“Well we are on the train again on our way to Winnipeg. The trains here are different as at home. You can walk all the way through them, no looking in. It was very hot, and we were very glad when we landed and were met by Willie. He had come 160 miles to meet us. Well we got through Brandon. At that time there was only a wood shed for a station: now there are 3000 of a population. We are put on at a side place where we have to walk three miles to a friend of Willie’s, where we have to stay all night. We are glad to get into a place where we will get a bed. It came on an awful thunderstorm, and the rain came down through the roof into the bed, and the mud running down the walls: for in those days there were nothing but log houses plastered with mud, which do well enough in winter when we have no rain, but when the fresh comes in the Spring it’s not good. This is the 1st of July and we have been a month on the road. Took leave of Mrs Rae, got a neighbour to drive us to the river three miles he took 3 dollars. He left us 200 yards from the river. We had to wade through the long grass, father carrying one child, Tina or Andrew, the minister another, a Mr Good another. It is in flood no bridge, but a small boat. I am more afraid to cross this river than the ocean, but it must be crossed. I am pit in first with the youngest with a box, the minister rows us over safe. Jack took me in his arms and carried me and carried me to his waggon, the rest wading through the wet grass. We all got into the waggon at last Jack gee-wo-ing the oxen with the crack of his whip, no reins. Well we go on for about nine miles and we see Maggie, Willie’s wife, coming to meet us with two at her feet, and one in her arms, and gave us a hearty greeting and we are in our adopted home!”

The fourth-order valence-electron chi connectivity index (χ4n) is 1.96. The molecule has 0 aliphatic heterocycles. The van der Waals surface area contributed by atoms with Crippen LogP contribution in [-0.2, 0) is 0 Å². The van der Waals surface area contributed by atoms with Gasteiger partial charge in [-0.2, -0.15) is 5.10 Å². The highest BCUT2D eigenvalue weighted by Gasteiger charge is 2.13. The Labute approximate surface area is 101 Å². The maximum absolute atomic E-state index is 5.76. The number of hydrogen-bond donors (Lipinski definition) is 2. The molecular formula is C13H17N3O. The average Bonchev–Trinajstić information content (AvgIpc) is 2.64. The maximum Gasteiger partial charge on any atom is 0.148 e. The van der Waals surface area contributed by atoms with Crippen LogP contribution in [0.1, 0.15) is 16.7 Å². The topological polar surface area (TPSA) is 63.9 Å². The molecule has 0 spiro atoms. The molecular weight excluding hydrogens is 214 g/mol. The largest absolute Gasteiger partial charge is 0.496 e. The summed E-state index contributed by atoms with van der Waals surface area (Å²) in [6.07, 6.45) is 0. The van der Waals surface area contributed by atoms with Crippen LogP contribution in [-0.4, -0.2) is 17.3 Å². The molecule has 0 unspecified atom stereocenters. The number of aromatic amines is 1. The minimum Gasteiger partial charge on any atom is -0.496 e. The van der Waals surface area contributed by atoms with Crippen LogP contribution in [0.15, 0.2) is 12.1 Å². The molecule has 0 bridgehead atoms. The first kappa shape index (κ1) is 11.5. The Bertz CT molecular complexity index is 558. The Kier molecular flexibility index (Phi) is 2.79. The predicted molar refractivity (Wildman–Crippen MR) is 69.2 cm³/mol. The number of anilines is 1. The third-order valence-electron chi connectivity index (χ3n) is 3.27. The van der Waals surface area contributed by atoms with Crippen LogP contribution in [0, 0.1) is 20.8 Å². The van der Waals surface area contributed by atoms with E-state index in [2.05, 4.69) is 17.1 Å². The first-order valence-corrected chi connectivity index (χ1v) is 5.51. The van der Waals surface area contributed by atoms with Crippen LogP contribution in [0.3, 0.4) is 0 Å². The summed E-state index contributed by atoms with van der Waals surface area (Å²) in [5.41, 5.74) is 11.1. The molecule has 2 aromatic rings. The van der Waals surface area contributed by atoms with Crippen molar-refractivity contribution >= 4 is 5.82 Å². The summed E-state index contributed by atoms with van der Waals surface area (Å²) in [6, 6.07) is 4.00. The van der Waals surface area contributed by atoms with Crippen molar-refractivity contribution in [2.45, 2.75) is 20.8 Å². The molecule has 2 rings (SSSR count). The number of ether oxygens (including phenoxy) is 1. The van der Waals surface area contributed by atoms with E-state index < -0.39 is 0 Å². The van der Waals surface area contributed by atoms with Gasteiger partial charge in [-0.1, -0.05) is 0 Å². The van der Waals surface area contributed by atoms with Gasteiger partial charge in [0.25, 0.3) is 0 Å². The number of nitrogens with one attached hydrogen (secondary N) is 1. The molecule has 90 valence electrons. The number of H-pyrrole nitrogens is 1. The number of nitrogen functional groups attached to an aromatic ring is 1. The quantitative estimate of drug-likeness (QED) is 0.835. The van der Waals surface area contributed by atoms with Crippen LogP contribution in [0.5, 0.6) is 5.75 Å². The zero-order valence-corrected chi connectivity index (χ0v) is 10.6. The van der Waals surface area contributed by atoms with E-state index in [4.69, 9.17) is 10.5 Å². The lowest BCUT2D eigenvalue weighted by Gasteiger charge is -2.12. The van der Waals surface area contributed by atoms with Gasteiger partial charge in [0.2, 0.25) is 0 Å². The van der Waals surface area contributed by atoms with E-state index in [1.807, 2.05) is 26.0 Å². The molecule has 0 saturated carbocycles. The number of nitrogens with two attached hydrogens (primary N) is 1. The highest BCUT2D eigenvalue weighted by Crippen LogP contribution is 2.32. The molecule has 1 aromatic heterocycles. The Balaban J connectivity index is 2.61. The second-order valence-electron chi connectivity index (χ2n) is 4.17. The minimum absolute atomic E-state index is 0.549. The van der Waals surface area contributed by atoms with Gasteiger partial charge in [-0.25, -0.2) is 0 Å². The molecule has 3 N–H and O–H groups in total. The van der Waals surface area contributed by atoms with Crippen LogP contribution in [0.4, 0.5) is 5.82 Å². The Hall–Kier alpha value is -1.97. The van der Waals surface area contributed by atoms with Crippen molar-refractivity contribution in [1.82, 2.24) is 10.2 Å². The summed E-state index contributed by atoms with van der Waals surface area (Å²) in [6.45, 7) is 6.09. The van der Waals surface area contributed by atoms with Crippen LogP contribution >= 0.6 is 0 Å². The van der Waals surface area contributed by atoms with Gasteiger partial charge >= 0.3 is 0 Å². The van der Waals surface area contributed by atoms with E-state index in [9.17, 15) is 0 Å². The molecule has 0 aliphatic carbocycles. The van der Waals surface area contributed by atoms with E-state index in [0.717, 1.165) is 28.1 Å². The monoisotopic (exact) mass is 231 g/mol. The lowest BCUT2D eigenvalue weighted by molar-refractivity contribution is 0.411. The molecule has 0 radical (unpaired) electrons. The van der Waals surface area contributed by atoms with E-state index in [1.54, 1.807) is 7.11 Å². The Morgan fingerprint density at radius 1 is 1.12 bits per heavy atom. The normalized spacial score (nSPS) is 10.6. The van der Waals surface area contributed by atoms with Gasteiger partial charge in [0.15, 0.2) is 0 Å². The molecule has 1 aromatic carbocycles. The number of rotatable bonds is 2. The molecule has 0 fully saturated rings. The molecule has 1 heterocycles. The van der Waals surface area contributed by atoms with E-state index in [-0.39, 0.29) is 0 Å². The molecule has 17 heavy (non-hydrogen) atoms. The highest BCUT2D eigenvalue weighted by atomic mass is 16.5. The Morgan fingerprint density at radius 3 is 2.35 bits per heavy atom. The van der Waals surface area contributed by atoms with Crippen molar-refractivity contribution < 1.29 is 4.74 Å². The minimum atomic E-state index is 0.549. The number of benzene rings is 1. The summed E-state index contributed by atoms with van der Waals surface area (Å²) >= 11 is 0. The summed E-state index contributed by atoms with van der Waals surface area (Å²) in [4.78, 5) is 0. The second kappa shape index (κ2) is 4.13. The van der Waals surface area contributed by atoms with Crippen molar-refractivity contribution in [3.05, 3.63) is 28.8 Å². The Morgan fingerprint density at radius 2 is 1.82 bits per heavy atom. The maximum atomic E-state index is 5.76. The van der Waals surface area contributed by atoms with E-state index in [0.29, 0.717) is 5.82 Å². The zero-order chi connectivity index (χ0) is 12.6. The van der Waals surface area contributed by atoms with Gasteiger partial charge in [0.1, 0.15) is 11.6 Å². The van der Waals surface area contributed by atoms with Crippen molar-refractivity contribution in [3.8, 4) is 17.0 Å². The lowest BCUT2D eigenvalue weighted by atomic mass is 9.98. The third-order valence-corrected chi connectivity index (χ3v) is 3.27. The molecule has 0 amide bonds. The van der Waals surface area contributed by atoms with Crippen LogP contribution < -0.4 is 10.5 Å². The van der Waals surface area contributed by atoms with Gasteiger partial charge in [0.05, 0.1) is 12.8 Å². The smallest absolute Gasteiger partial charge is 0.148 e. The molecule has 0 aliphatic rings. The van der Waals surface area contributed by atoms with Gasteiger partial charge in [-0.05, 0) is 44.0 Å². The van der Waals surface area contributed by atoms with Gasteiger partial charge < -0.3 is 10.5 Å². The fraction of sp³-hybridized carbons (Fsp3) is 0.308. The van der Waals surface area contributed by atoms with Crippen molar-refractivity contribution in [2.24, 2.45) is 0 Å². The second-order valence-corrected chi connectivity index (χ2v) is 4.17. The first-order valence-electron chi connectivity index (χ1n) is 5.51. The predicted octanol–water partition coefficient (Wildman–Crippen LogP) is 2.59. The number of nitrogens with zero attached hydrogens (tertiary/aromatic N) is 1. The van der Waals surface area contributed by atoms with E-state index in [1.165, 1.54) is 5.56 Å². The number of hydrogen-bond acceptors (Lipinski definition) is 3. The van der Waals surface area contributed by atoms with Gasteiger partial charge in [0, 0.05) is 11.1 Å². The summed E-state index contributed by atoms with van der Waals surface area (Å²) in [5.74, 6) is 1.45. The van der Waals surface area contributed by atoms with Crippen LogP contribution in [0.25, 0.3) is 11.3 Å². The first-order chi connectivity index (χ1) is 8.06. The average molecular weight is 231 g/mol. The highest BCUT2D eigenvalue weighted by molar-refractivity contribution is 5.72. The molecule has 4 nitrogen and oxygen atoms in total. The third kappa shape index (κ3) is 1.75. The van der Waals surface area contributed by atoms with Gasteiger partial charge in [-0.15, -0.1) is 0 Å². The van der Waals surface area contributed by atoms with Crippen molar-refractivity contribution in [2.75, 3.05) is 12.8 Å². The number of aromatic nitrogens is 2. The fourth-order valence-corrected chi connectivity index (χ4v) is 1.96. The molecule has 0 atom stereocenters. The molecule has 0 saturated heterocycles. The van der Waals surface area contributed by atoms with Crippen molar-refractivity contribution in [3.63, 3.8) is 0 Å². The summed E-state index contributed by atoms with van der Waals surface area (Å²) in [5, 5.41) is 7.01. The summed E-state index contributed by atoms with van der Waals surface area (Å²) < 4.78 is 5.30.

It was unfortunate that the name of this family was not recorded, however Scottish Genealogy Research will now attempt to discover the identity of the family and will report on our findings on a regular basis. Therefore look out for what is discovered, you never know they could be part of your own family history.

© Scottish Genealogy Research 2015